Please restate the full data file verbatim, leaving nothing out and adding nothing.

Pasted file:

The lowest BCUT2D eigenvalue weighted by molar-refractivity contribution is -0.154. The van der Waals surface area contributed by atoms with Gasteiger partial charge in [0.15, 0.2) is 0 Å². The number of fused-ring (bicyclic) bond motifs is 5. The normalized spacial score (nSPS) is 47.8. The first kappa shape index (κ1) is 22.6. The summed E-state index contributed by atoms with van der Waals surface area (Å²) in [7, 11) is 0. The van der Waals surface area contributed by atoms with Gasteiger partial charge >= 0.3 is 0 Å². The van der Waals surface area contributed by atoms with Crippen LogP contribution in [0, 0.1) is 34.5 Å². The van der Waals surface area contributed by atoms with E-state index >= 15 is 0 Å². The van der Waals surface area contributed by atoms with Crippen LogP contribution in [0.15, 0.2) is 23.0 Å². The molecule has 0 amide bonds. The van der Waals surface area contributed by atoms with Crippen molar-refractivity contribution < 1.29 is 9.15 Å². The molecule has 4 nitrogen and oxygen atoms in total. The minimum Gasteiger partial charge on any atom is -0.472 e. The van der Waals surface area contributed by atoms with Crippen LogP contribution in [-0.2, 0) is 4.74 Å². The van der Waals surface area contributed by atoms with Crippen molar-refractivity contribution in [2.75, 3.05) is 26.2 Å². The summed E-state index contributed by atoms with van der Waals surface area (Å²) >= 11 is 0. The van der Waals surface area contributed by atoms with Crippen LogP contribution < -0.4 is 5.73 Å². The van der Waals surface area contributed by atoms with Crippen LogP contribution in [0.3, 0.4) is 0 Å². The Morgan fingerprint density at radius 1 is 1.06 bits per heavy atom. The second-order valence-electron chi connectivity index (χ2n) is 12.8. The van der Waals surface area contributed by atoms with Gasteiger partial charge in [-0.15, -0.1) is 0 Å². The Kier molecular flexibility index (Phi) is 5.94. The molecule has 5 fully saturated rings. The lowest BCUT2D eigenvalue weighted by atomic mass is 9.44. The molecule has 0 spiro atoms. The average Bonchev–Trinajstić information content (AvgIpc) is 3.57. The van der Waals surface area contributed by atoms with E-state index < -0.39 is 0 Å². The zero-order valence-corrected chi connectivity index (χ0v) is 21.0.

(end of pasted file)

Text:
The lowest BCUT2D eigenvalue weighted by molar-refractivity contribution is -0.154. The van der Waals surface area contributed by atoms with Gasteiger partial charge in [0.15, 0.2) is 0 Å². The number of fused-ring (bicyclic) bond motifs is 5. The normalized spacial score (nSPS) is 47.8. The first kappa shape index (κ1) is 22.6. The summed E-state index contributed by atoms with van der Waals surface area (Å²) in [7, 11) is 0. The van der Waals surface area contributed by atoms with Gasteiger partial charge >= 0.3 is 0 Å². The van der Waals surface area contributed by atoms with Crippen LogP contribution in [0, 0.1) is 34.5 Å². The van der Waals surface area contributed by atoms with E-state index >= 15 is 0 Å². The van der Waals surface area contributed by atoms with Crippen LogP contribution in [0.15, 0.2) is 23.0 Å². The molecule has 0 amide bonds. The van der Waals surface area contributed by atoms with Crippen molar-refractivity contribution < 1.29 is 9.15 Å². The molecule has 4 nitrogen and oxygen atoms in total. The minimum Gasteiger partial charge on any atom is -0.472 e. The van der Waals surface area contributed by atoms with Crippen LogP contribution in [-0.2, 0) is 4.74 Å². The van der Waals surface area contributed by atoms with Crippen molar-refractivity contribution in [2.75, 3.05) is 26.2 Å². The summed E-state index contributed by atoms with van der Waals surface area (Å²) >= 11 is 0. The van der Waals surface area contributed by atoms with Crippen LogP contribution < -0.4 is 5.73 Å². The van der Waals surface area contributed by atoms with Crippen LogP contribution in [0.3, 0.4) is 0 Å². The Morgan fingerprint density at radius 1 is 1.06 bits per heavy atom. The second-order valence-electron chi connectivity index (χ2n) is 12.8. The van der Waals surface area contributed by atoms with Gasteiger partial charge in [-0.15, -0.1) is 0 Å². The Kier molecular flexibility index (Phi) is 5.94. The molecule has 5 fully saturated rings. The lowest BCUT2D eigenvalue weighted by atomic mass is 9.44. The molecule has 0 spiro atoms. The average Bonchev–Trinajstić information content (AvgIpc) is 3.57. The van der Waals surface area contributed by atoms with E-state index < -0.39 is 0 Å². The zero-order valence-corrected chi connectivity index (χ0v) is 21.0.